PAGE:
AD Accounts Are Great, But…
Using Windows Authentication for your database is a great best practice to follow. However, one caveat to remember as one of my administrators found out today. Do not use that account as a login if it is also the account you use for your database.
We setup an AD account for his database, that part is great. He thought that was also the account to use as his application administrative account. Not a good idea because when he fat fingered the password this morning a few times, as people tend to do on Monday mornings when their coffee hasn’t fully kicked in, he locked out his application as well as the database sending 150 alert messages all over the department. This set off a chain reaction where he rebooted his server after unlocked the account and proceeded to call me and tell me that SQL was down and sounded the sky is falling alarm. He overreacted essentially.
When I figured out what he did, I explained the situation and told him that he needed another AD account for his application or I could setup another one for his database. He said he installed his application under that account and cannot change either one. Not the best scenario, but every time you fat finger the account you will bring the world down upon you. Your choice. He chose the road well traveled unfortunately. Enjoy!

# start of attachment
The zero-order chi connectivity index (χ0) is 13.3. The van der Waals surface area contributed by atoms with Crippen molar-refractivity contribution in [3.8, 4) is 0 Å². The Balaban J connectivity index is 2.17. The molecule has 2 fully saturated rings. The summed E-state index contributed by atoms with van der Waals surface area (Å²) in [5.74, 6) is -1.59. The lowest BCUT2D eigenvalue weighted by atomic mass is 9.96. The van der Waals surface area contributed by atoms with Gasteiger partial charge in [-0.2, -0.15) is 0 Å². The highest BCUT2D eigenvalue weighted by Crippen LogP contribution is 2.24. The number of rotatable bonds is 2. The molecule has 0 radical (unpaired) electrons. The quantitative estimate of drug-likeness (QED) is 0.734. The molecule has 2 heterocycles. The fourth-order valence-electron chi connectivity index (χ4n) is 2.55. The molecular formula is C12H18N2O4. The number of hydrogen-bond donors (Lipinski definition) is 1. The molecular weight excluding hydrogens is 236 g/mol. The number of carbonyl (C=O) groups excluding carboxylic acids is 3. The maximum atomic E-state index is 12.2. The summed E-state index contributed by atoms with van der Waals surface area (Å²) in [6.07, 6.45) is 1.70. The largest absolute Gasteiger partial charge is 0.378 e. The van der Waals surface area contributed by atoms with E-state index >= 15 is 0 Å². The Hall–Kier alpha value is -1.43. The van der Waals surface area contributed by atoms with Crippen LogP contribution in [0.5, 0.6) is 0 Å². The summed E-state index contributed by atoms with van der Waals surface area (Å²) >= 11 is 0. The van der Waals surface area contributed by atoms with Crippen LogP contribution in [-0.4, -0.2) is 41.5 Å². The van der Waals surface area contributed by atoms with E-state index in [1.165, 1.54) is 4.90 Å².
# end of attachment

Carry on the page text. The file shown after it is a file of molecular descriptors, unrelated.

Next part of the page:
Posted on July 16, 2012, in Security, Troubleshooting and tagged Best Practices, security. Bookmark the permalink. 2 Comments.
This is also a test
That’s a good one! I prefer to not share the password and put it in the windows service myself (or wherever they need it). But some people don’t like that. MSAs will be nice in 2012, might help prevent that.